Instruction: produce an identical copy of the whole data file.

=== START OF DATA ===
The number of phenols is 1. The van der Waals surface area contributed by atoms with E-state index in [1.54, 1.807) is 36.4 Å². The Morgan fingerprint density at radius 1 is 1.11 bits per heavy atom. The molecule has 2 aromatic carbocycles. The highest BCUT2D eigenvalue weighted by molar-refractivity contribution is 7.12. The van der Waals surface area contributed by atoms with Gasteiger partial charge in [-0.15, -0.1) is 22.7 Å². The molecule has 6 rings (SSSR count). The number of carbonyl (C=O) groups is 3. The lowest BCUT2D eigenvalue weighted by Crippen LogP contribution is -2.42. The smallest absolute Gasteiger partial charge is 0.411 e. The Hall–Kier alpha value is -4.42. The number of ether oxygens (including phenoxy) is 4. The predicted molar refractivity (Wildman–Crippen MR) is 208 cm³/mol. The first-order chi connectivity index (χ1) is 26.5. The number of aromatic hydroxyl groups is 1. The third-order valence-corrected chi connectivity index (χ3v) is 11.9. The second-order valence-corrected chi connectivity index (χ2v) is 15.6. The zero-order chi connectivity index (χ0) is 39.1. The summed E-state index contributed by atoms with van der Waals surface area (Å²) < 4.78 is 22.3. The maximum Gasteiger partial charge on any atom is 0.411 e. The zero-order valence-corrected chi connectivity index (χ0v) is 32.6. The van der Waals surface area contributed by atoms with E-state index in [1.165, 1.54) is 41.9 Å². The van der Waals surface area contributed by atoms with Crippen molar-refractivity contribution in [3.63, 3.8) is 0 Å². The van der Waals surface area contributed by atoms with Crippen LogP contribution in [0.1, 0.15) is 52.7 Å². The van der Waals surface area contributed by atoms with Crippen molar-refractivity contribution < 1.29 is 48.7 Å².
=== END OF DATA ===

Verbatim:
The number of phenols is 1. The van der Waals surface area contributed by atoms with E-state index in [1.54, 1.807) is 36.4 Å². The Morgan fingerprint density at radius 1 is 1.11 bits per heavy atom. The molecule has 2 aromatic carbocycles. The highest BCUT2D eigenvalue weighted by molar-refractivity contribution is 7.12. The van der Waals surface area contributed by atoms with Gasteiger partial charge in [-0.15, -0.1) is 22.7 Å². The molecule has 6 rings (SSSR count). The number of carbonyl (C=O) groups is 3. The lowest BCUT2D eigenvalue weighted by Crippen LogP contribution is -2.42. The smallest absolute Gasteiger partial charge is 0.411 e. The Hall–Kier alpha value is -4.42. The number of ether oxygens (including phenoxy) is 4. The predicted molar refractivity (Wildman–Crippen MR) is 208 cm³/mol. The first-order chi connectivity index (χ1) is 26.5. The number of aromatic hydroxyl groups is 1. The third-order valence-corrected chi connectivity index (χ3v) is 11.9. The second-order valence-corrected chi connectivity index (χ2v) is 15.6. The zero-order chi connectivity index (χ0) is 39.1. The summed E-state index contributed by atoms with van der Waals surface area (Å²) < 4.78 is 22.3. The maximum Gasteiger partial charge on any atom is 0.411 e. The zero-order valence-corrected chi connectivity index (χ0v) is 32.6. The van der Waals surface area contributed by atoms with E-state index in [1.165, 1.54) is 41.9 Å². The van der Waals surface area contributed by atoms with Crippen molar-refractivity contribution in [3.63, 3.8) is 0 Å². The van der Waals surface area contributed by atoms with Crippen LogP contribution in [0.1, 0.15) is 52.7 Å². The van der Waals surface area contributed by atoms with Crippen molar-refractivity contribution < 1.29 is 48.7 Å².